The threat to independent journalism posed by media concentration and a poisonous political climate have led to new calls for journalists in Italy to resist all forms of censorship, including self-censorship, and to maintain high ethical standards.
The International Federation of Journalists, the world's largest journalists' group, and its European section, the European Federation of Journalists, today welcomed a declaration by leaders of the Federazione Nazionale della Stampa Italiana (FNSI) calling on all Italian journalists to maintain their independence in the face of new pressures.
Leaders of the FNSI, Italy's leading journalists' organisation, issued a statement yesterday expressing alarm over threats to press freedom in the country and urging journalists to resist attempts to influence their work.
"Journalists in Italy face the most testing time of any group of colleagues in Europe," said Aidan White, General Secretary of the IFJ, "They have a new government led by a coalition which has announced its intention to remove its perceived opponents from their jobs in the public television system and the level of media concentration is quite unacceptable for any modern democracy."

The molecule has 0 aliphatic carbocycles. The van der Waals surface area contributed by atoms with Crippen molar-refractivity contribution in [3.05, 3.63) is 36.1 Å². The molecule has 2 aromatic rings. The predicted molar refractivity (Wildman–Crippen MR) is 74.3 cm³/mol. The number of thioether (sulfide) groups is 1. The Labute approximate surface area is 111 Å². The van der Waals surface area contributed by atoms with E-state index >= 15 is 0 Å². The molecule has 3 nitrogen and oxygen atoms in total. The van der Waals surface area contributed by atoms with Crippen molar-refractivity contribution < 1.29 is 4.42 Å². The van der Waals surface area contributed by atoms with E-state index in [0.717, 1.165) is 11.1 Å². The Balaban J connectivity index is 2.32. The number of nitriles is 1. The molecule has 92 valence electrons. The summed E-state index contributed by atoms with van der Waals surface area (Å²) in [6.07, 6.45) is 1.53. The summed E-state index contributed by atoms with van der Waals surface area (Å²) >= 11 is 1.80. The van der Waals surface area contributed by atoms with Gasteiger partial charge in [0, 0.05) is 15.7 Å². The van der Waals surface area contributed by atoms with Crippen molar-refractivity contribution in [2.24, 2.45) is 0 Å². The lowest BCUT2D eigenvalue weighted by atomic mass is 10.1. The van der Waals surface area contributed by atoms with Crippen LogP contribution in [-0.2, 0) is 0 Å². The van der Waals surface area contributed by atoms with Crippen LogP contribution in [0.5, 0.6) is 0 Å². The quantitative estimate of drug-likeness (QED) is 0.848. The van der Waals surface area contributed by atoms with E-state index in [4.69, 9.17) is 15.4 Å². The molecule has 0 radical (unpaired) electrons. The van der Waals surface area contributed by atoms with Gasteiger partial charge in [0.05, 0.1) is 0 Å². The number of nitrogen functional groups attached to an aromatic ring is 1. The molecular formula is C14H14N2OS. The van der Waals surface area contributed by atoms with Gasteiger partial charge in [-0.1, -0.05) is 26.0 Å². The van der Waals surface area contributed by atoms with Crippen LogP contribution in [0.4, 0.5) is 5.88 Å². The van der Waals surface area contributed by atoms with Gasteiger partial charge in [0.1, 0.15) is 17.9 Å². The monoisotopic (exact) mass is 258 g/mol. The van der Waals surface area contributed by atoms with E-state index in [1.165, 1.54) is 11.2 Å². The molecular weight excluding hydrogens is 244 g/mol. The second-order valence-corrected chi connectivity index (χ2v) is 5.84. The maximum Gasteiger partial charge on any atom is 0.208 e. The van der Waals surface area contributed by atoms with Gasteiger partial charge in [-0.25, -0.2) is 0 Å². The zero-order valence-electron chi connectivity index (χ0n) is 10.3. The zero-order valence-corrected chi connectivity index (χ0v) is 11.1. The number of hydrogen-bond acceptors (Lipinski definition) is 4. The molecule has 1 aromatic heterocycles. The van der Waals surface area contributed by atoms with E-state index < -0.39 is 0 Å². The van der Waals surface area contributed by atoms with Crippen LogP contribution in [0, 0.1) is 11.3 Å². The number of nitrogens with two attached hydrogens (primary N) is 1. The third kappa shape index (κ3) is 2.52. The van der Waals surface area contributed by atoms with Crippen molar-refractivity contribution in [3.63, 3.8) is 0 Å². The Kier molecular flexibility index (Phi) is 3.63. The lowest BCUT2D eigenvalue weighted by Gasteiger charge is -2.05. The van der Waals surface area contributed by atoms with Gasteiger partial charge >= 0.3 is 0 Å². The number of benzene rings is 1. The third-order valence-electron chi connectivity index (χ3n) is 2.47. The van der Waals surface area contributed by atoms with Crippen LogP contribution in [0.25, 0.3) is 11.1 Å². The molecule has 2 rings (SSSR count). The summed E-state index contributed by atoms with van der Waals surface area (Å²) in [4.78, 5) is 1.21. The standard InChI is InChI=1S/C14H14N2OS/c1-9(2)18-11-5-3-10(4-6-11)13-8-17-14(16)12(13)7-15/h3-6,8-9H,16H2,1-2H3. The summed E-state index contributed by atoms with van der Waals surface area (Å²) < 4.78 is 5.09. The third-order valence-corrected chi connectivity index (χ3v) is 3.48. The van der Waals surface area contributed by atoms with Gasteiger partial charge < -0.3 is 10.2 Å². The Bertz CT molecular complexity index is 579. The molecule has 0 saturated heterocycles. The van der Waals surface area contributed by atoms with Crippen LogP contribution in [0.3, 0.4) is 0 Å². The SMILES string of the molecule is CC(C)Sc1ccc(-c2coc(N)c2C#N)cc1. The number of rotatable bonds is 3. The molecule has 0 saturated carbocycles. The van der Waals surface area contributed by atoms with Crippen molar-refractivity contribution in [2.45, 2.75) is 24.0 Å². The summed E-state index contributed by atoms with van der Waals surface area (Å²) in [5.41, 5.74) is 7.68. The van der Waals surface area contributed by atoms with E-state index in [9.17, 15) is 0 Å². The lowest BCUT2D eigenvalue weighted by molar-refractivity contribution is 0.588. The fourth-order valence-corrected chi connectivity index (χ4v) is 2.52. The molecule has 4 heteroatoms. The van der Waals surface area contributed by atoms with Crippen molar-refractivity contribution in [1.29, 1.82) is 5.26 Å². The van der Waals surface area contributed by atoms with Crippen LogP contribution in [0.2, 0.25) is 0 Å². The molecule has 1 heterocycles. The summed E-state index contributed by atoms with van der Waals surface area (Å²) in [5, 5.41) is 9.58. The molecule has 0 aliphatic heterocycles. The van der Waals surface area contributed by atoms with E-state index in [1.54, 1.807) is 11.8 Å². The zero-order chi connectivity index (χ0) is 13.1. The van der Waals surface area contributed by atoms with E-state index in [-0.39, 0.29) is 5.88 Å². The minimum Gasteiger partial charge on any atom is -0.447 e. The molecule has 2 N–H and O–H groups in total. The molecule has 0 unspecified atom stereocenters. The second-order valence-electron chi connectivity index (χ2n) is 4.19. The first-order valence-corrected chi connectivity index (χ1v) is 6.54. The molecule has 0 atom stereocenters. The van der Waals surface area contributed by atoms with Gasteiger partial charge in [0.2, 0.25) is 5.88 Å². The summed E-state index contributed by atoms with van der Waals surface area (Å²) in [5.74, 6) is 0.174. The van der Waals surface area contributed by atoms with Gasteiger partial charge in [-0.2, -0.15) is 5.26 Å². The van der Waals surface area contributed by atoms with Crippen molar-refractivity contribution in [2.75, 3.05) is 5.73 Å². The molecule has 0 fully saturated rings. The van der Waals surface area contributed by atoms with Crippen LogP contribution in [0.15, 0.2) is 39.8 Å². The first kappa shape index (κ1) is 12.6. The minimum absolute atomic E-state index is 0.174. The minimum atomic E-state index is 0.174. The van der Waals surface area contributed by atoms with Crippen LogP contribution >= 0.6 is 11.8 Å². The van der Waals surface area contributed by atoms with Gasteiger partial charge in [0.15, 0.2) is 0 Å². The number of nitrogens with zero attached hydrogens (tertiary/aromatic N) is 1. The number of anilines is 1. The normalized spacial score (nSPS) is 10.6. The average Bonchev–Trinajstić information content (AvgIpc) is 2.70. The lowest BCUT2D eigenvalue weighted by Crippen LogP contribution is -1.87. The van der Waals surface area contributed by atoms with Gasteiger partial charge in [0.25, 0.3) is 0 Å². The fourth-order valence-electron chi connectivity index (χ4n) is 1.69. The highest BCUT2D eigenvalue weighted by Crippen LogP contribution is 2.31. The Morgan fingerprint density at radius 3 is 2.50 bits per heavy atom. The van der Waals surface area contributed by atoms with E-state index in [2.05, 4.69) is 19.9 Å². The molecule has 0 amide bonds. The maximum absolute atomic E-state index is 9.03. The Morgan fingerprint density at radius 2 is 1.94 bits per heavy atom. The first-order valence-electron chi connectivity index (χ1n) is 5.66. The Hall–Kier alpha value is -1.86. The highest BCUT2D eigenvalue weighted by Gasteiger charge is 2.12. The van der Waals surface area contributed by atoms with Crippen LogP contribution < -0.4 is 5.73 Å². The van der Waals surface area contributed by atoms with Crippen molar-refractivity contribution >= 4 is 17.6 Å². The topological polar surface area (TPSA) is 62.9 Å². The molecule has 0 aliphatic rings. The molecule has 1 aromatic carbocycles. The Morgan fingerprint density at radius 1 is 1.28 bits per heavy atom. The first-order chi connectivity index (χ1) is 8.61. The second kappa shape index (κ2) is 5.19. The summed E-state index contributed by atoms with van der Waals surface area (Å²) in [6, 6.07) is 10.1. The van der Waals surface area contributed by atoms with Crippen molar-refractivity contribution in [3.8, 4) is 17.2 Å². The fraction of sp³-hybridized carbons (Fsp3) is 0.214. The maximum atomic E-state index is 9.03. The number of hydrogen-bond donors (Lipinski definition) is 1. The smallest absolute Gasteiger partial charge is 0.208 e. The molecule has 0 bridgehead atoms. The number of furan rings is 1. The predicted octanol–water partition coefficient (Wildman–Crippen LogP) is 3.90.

The election of media magnate Silvio Berlusconi, owner of the three private national television channels, as Prime Minister has raised anew the issue of the threat to pluralism posed by excessive media concentration. "It is inevitable that close relations between media ownership and politics will threaten media quality," said the IFJ, "self-censorship and passivity on the part of journalists is the most damaging consequence of a political and economic climate hostile to ethical journalism and independent reporting.
"We welcome the strong statement by the FNSI to promote higher standards, to be vigilant in defence of media freedom and to urge journalists to carry on their legitimate work," said the IFJ. "They have the full support of journalists throughout Europe who are watching events in Italy with increasing concern."